Weather, as recorded in the sugarhouse log book:

Hard work
Hard at work

4/14: Low last night upper 40’s, high today upper 50’s. Partly sunny with cumulus clouds, colder breeze, feels like colder weather moving in.  Sap Sweetness 1.7

4/15: Another tease freeze, down to 28 without shutting the run off – must be warmer up higher. Another cooler sunny day. Things are drying out.

Boiling Status: Day nine in this string of days. No one recalls when the vacuum pump was last turned off. Tonight’s challenge is to diagnose and fix the RO troubles.

Since we have now made three different grades of syrup (Fancy/Golden, Amber, and Dark), it’s a good time to read what Chief of Operations thinks about grading systems. He writes:

Martians and Oranges

2015 will be a landmark year for maple syrup grading as a new universal system is being implemented. This grading structure is now the law in Vermont, as well as a few other states and provinces. There is little doubt that the rest of the maple producing areas (northeastern North America is the only area of the world where maple syrup is commercially produced) will soon follow suit. For the first time in the history of maple there will be only one grading system common to all producers and retailers. I believe this move is beneficial and long overdue, though to think it will fully end confusion for the consumer would be naive.

I have been making maple syrup long enough to have a good sense of what maple syrup grades are, but trying to put that sense into words the average consumer will readily understand is something I will never accomplish, like trying to describe the taste of an orange to a Martian. Down through the years, new syrup grades and descriptors have been introduced attempting to unveil the mystique of maple flavor, and often, only added confusion is the result. I will admit the latest attempt is probably the best yet, though generic words like rich and robust used there do little to convey the distinctive flavor of the different grades.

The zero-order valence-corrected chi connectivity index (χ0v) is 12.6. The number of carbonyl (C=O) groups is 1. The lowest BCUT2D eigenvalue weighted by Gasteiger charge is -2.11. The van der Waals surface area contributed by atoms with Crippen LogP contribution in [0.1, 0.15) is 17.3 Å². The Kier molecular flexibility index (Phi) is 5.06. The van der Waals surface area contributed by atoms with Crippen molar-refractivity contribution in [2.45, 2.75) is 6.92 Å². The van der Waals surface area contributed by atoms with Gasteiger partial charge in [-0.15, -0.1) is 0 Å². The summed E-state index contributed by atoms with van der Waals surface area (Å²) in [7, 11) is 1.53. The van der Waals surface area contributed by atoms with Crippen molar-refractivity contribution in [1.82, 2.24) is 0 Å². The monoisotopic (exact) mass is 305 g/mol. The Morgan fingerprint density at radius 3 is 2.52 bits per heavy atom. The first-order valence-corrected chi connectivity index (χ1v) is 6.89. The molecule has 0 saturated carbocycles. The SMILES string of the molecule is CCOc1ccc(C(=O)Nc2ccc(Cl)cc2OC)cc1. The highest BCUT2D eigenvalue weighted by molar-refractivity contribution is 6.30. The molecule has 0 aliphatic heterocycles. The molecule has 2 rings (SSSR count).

I have heard wine described as one of the most complex naturally occurring liquids, second only to blood. Maple syrup must be in that league as, like wine, its flavor and texture take on an endless array of accents. The nuances of maple are determined by myriad factors including time of year, weather, cleanliness, freshness of sap, how the sap is concentrated and boiled, tree genetics and the soil and topography on which they grow. Syrup characteristics not only change from day to day, but often from hour to hour as it is made. Syrup grading laws dictate density, clarity, color, and of course flavor. The first three are easy distinctions, but it is the flavor criteria that often make it difficult, even for experienced sugar makers, to determine which grading “box” some of the syrups should fit into.

The act of conveying syrup flavor is mostly a fool’s game. If I really wanted a Martian to understand what an orange tastes like, I would give him one to try.






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